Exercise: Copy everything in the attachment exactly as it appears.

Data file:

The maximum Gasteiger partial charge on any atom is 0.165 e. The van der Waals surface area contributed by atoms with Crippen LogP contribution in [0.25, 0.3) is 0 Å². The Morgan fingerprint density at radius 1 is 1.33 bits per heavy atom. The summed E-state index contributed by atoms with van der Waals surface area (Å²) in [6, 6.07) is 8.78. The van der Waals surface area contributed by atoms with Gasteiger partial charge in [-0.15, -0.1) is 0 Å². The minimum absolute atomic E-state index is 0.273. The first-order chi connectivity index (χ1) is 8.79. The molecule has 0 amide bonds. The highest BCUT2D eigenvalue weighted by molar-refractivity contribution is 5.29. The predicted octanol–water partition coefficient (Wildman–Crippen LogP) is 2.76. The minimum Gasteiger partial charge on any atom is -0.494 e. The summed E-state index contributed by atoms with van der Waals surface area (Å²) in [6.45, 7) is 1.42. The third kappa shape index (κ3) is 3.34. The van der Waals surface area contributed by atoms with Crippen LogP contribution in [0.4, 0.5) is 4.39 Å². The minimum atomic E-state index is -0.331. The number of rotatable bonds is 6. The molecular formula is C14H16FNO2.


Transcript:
The maximum Gasteiger partial charge on any atom is 0.165 e. The van der Waals surface area contributed by atoms with Crippen LogP contribution in [0.25, 0.3) is 0 Å². The Morgan fingerprint density at radius 1 is 1.33 bits per heavy atom. The summed E-state index contributed by atoms with van der Waals surface area (Å²) in [6, 6.07) is 8.78. The van der Waals surface area contributed by atoms with Gasteiger partial charge in [-0.15, -0.1) is 0 Å². The minimum absolute atomic E-state index is 0.273. The first-order chi connectivity index (χ1) is 8.79. The molecule has 0 amide bonds. The highest BCUT2D eigenvalue weighted by molar-refractivity contribution is 5.29. The predicted octanol–water partition coefficient (Wildman–Crippen LogP) is 2.76. The minimum Gasteiger partial charge on any atom is -0.494 e. The summed E-state index contributed by atoms with van der Waals surface area (Å²) in [6.45, 7) is 1.42. The third kappa shape index (κ3) is 3.34. The van der Waals surface area contributed by atoms with Crippen LogP contribution in [0.4, 0.5) is 4.39 Å². The minimum atomic E-state index is -0.331. The number of rotatable bonds is 6. The molecular formula is C14H16FNO2.